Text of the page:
February 20, 2014
This post was written by Stuart Wallace, Ph.D. candidate at the University of Nottingham. His research addresses the application of the ECHR to domestic and extra-territorial military operations. You can follow him on Twitter @echrhawk.
The ECtHR recently held its Grand Chamber hearing in the case of Sargsyan v Azerbaijan. The webcast of the hearing is available here and worth watching (if for no other reason than the farcical map parade during the Azerbaijani government’s submissions). The applicant in the case (now deceased and succeeded by family members) was a former resident of the village of Gulistan in the disputed region Nagorno-Karabakh. The region was predominantly inhabited by ethnic Armenians, but part of Azerbaijani territory. In the late 80s, the region’s inhabitants sought to secede from Azerbaijan and to make the region part of Armenian territory. The ensuing dispute escalated over time, especially following the collapse of the Soviet Union.
In 1991, Azerbaijan declared independence claiming the region as part of its territory, however, the region later declared itself to be the “Nagorno-Karabakh Republic” (NKR) and claimed not to be subject to Azerbaijani jurisdiction. The dispute eventually led to full scale war between Armenia and Azerbaijan and by end of 1993 Armenian forces had gained almost total control over the region. A ceasefire was agreed in 1994, although no long term political settlement has been reached. Armenia claims the region is controlled by the NKR, an entity which is not internationally recognised (note the parallels between the Turkish Republic of Northern Cyprus and the Moldovan Republic of Transdniestria).
The applicant’s village came under attack from Azerbaijani forces in 1992 and the applicant fled with his family, who have been unable to return since. The applicant claimed his inability to access his property amounted to a continuing violation of various Articles of the Convention, in particular Article 1 of Protocol No. 1 and brought a case against Azerbaijan. While the village is ostensibly within Azerbaijani sovereign territory, Azerbaijan claims that it lacks any effective control over the village and is not exercising jurisdiction for the purposes of Article 1 of the ECHR. Indeed the Azerbaijani government claimed the village of Gulistan is actually situated directly on the front line between Azerbaijani and “NKR” forces established by the cease-fire agreement of May 1994. The Azerbaijani government also claimed that the village and surrounding area is heavily mined and completely deserted with armed forces stationed on either side of the line.
The most interesting aspects of the case in my view are the questions it raises about the responsibilities the State bears to inhabitants (or former inhabitants) of territory forming part of its de jure territory, but outside its de facto control. The case is essentially a follow up to many of the outstanding legal issues left over from the case of Ilascu and Ors v Moldova and Russia. There the ECtHR examined another post-Cold War situation where a State had lost de facto control over its de jure territory. Moldova was a part of the Soviet Union until its collapse in the early 90s. Moldova declared independence in 1991 and claimed the area of Transdniestria as part of its territory. Transdniestria had been part of the Moldavian Soviet Socialist Republic, which was succeeded by Moldova. However, following the collapse of the Soviet Union, the USSR’s fourteenth army remained in Transdniestria and the territory declared independence as the ‘Moldavian Republic of Transdniestria’ (MRT) in 1991. The MRT has not been internationally recognised and Moldova continues to claim Transdniestria as part of its territory, although it has been unable to exercise de facto control over the territory. The facts of the case itself are not particularly important and a brief summary will suffice.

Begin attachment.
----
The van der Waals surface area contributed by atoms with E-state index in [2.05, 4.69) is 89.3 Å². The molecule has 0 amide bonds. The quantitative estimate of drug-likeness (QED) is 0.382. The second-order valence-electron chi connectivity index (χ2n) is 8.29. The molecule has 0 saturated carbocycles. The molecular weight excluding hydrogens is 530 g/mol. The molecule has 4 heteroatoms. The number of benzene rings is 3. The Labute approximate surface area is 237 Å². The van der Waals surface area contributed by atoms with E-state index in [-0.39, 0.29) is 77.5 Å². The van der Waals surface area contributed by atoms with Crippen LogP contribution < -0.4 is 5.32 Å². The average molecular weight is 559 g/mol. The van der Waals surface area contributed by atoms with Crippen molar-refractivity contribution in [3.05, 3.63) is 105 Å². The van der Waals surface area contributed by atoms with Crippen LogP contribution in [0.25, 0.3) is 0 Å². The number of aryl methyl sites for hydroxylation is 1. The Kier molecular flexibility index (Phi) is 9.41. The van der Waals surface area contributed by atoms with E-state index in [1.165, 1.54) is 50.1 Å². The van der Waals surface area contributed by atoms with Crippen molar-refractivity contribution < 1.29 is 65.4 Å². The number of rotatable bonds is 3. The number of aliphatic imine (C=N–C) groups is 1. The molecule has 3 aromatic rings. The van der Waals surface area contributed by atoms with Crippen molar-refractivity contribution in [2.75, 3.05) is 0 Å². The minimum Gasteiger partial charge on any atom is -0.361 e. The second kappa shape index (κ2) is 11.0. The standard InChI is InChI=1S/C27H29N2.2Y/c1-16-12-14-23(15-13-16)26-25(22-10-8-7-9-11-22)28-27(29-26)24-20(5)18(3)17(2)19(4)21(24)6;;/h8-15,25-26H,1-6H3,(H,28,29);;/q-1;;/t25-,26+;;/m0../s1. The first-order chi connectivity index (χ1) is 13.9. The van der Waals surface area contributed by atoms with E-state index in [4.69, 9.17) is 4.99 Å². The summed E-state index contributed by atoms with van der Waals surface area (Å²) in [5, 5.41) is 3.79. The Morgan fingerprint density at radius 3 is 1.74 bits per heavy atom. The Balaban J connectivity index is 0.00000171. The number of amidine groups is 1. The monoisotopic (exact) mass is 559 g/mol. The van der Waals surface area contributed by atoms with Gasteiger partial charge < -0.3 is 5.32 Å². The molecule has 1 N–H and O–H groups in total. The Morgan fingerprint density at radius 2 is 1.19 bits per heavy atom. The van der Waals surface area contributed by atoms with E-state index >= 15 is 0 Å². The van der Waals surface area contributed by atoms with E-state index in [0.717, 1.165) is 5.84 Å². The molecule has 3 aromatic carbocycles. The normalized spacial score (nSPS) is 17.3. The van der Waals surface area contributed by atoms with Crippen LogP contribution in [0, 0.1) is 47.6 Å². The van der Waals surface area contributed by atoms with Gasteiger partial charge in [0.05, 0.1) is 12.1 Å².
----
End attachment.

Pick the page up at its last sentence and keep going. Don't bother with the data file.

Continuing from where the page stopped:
The four applicants in Ilascu were arrested in the MRT in 1992 and charged with various offences including murder and the nebulous offence of ‘anti-Soviet activities’. They were tried and sentenced by the Supreme Court of the MRT and detained for a number of years. The applicants alleged that numerous violations of the ECHR had arisen from their trial and subsequent detention and sought to hold Russia and Moldova responsible. They sought to hold Moldova responsible for not interceding on their behalf with the MRT to bring an end to the violations of the Convention arising from their detention. They sought to establish that Russia was in de facto control of the MRT and was exercising jurisdiction and could therefore be held responsible for the violations of the ECHR.
In its judgment, the ECtHR held that the Moldovan Government was the only legitimate government of the Republic of Moldova under international law, but that it did not exercise authority over the part of its territory under the effective control of the MRT. It further held that the lack of control over the territory was not a barrier to the State exercising jurisdiction for the purposes of Article 1 stating:
where a Contracting State is prevented from exercising its authority over the whole of its territory by a constraining de facto situation […] it does not thereby cease to have jurisdiction within the meaning of Art.1 of the Convention over that part of its territory.